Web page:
Nighty Night, Sleep Tight: Firefighters Are Giving Sequoia Trees Aluminum “Blankets” to Protect Them From Wildfires

Rosa Newshore, Contributing Writer

The effects of climate change on our environment has become a familiar sight for all of us worldwide: droughts, hurricanes, wildfires, and more. In recent years, these changes have become drastic and destructive, and therefore more threatening to humans, animals, and the environment. To protect ourselves and our world, we have to work harder and become more creative. In the face of the wildfires that are becoming more frequent in the U.S., especially in the West, firefighters have started to employ the use of aluminum “blankets” to protect our forest giants — sequoias. 

According to the New York Times and other news outlets in California, thousands of acres of land had been scorched by mid-September, coming to the doorstep of the Giant Sequoia National Monument in the Sequoia National Forest and Kings Canyon National Park. The parks are home to the majestic sequoia trees, the largest and most resilient trees in the world that can live up to 3,400 years. To protect some of these giants, including the largest tree in the world called General Sherman (measuring 36 feet in diameter at the base), firefighters have covered their roots and lower trunks with aluminum-based wrappings. According to NPR, these aluminum “blankets” prevent embers from getting into the trees through old fire scars which leave marks on sequoias where fires have breached the up to eighteen-inch-thick bark and burned the living tissue (National Park Service). 

According to NPR, these blankets have been used to protect houses from fires in the past, and they are not the only measures firefighters are using to protect the sequoias. Firefighters have also been gathering organic matter, known as duff, on the forest floor and discarding it away from the trees so it does not catch fire and burn them. They have also been digging fire lines (a method used to ignite fire from mineral soil), dropping flame retardant powder from planes, and subsequently spraying water from sprinklers. These measures have already achieved some success as the trees known as the Four Guardsmen, which stand at the edge of the forest, were saved over the weekend of September 19.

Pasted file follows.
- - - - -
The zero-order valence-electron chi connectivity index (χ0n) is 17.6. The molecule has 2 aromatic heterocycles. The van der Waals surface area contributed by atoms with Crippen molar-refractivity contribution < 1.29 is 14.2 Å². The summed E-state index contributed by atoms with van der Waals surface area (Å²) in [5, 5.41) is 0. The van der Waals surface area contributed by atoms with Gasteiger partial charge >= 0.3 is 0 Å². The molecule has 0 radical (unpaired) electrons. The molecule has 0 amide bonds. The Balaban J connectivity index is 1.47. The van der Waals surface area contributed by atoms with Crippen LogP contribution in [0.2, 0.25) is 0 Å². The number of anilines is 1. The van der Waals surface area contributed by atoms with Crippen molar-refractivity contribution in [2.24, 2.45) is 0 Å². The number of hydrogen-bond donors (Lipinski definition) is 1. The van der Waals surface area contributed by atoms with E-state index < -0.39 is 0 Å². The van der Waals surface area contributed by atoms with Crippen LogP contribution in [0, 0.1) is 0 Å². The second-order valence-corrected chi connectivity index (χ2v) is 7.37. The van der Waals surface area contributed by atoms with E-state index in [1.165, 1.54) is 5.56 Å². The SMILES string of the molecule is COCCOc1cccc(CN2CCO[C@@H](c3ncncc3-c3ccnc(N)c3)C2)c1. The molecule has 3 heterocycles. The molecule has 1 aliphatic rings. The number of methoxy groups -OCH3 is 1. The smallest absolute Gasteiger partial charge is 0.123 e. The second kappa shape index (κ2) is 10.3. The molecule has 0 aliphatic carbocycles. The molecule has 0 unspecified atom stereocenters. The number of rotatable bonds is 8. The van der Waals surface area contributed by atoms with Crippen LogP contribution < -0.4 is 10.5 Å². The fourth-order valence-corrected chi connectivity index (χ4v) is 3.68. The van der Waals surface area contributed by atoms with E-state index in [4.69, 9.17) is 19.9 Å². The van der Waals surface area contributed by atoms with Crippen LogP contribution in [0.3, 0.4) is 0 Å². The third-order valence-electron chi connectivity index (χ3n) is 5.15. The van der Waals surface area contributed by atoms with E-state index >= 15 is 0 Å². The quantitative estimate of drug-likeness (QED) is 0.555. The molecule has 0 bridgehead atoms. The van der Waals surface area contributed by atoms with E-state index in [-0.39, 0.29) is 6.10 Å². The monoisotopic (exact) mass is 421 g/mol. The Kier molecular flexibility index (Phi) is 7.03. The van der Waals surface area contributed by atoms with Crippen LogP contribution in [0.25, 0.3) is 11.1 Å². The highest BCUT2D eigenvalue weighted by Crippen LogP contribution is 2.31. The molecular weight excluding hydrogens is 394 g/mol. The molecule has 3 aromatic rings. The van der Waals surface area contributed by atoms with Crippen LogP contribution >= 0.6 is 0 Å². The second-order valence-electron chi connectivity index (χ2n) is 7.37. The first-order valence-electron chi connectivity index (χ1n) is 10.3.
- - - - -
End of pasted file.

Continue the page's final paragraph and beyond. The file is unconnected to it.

Although fire harms sequoia trees, it also plays a pivotal role in their ecosystem (National Parks Service). Wildfires are not foreign to the West, so, over the centuries, sequoia trees have adapted to them. Sequoia trees retain their seeds for about twenty years until the hot air from a fire dries out the cones, allowing them to crack open and the seeds to drop to the forest floor. Fire also burns away undergrowth and other trees, leaving bare soil that allows the seeds to germinate and have a better chance of survival. It might seem then that the firefighters are the ones harming sequoias by putting out the fires that help them grow; however, they are protecting the trees from burning down altogether. 

According to National Geographic, wildfires have become more prevalent in recent years, with them becoming bigger and more intense. As a result of climate change, global temperatures are rising, leading to high temperatures that cause droughts and changing patterns in rain and snow, which all increase the risk of wildfires. In addition to other factors like forest management and human-started fires, fires are becoming more and more frequent. With the western part of the U.S. having its hottest summer on record, it is no wonder there have been so many fires, even leading California’s Fire Protection Service to state that “fire season” takes place over the entire year. Sequoia trees are not the only thing of importance at cost here. According to the New York Times, two-thirds of all acres of groves of sequoias in the Sierra Nevada burned between 2015 and 2020. In the Castle fire last year, 7,000 to 11,000 sequoias burned, or 10 to 14 percent of the world’s population of these trees. These majestic giants are threatened by the very thing that is also supposed to help them survive. 

While fires make it possible for sequoia seeds to grow, spurred by climate change, they have also destroyed vast numbers of their parents. The firefighters’ work with aluminum “blankets” and other protective measures is crucial to protect these natural wonders; however, there is only so much they can do as more and more fires burn. Perhaps a better remedy would be to attack the problem at the root—climate change—and work together to resolve this issue so we can save so many species like our sequoia trees before they are lost. But one might wonder, will it be too late?